Here Are the Worst Ideas the Florida Legislature Proposed This Year

Well, we've pretty much survived another 60-day Florida legislative session. As in most years, this lawmaking period involved hatred toward immigrants, crazy ideas about guns, extremely mean and regressive laws aimed at drug addicts, rules designed to destroy the environment, and liberal use of the N-word. Sure, some good things happened this year: A few laws designed to help ease the pain of the War on Drugs and police state were passed, and the Legislature did approve a deal to help revive the Everglades.

But for the most part, lawmaking in Tallahassee this year involved tossing a bunch of legal nightmares at the wall; sacrificing a few orphans to Moloch, the biblical god of child-sacrifice; and hoping nobody noticed your terrible idea before it was written into law. Here's what the cretins slipped past us this year:

The awful ideas that passed but await Gov. Rick Scott's signature:

1. A bill ratcheting up the drug war, which imposes harsher fines on drug addicts caught with fentanyl.

2. A half-billion cut to Medicaid, including a $157 million slash to South Florida hospitals.

3. A ridiculous bill allowing parents of children in public schools to object to the science taught in their kids' science books.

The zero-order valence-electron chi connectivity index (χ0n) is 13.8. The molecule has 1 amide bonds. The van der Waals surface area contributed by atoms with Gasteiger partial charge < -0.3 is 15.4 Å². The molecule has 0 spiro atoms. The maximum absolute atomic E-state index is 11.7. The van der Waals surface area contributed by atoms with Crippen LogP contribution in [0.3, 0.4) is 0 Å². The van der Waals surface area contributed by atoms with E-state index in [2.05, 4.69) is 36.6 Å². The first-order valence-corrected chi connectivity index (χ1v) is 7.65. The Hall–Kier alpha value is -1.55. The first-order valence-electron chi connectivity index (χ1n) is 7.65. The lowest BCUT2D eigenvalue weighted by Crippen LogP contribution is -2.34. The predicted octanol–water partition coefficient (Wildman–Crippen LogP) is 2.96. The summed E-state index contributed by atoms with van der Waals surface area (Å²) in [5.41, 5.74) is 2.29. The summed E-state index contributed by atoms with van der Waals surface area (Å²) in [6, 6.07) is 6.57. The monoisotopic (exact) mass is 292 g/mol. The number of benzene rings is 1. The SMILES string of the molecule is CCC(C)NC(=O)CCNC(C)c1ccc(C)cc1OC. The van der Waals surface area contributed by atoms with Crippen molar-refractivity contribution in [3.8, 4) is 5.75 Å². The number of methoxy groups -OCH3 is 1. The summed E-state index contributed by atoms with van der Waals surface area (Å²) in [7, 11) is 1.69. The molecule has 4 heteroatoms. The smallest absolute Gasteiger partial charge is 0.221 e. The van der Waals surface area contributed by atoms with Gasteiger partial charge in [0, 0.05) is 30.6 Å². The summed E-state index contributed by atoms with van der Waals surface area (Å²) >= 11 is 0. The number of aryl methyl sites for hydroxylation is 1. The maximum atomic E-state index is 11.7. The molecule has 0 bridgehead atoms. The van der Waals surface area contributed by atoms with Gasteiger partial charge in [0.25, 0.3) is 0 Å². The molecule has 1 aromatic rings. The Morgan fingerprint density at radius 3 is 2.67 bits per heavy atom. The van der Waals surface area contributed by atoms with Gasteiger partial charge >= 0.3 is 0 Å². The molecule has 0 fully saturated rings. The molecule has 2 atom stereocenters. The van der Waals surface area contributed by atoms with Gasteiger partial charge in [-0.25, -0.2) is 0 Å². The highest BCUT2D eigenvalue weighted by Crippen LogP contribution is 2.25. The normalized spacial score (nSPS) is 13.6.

4. A bill to exempt 2.7 million criminal records from public view.

5. Making the Stand Your Ground law even stronger (although lawmakers tempered the bill's language slightly).

The ones that didn't:

6. A medical marijuana bill that banned all forms of marijuana ingestion and then was amended to still ban smokable pot.

7. Allowing citizens to take guns into airports.

8. A blatantly unconstitutional bill increasing the penalties for crimes committed by undocumented people.

9. Forcing local residents to pay for electricity companies' random fracking projects across the country.

10. A bill forcing Medicaid recipients to work for their health care.

11. A 20-week abortion ban.

And, of course, one of the craziest things ever proposed by a sitting lawmaker:

12. Asking the federal government to abolish the U.S. Supreme Court and federal judicial system.
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Jerry Iannelli is a former staff writer for Miami New Times from 2015 to March 2020. He graduated with honors from Temple University. He then earned a master's degree in journalism from Columbia University.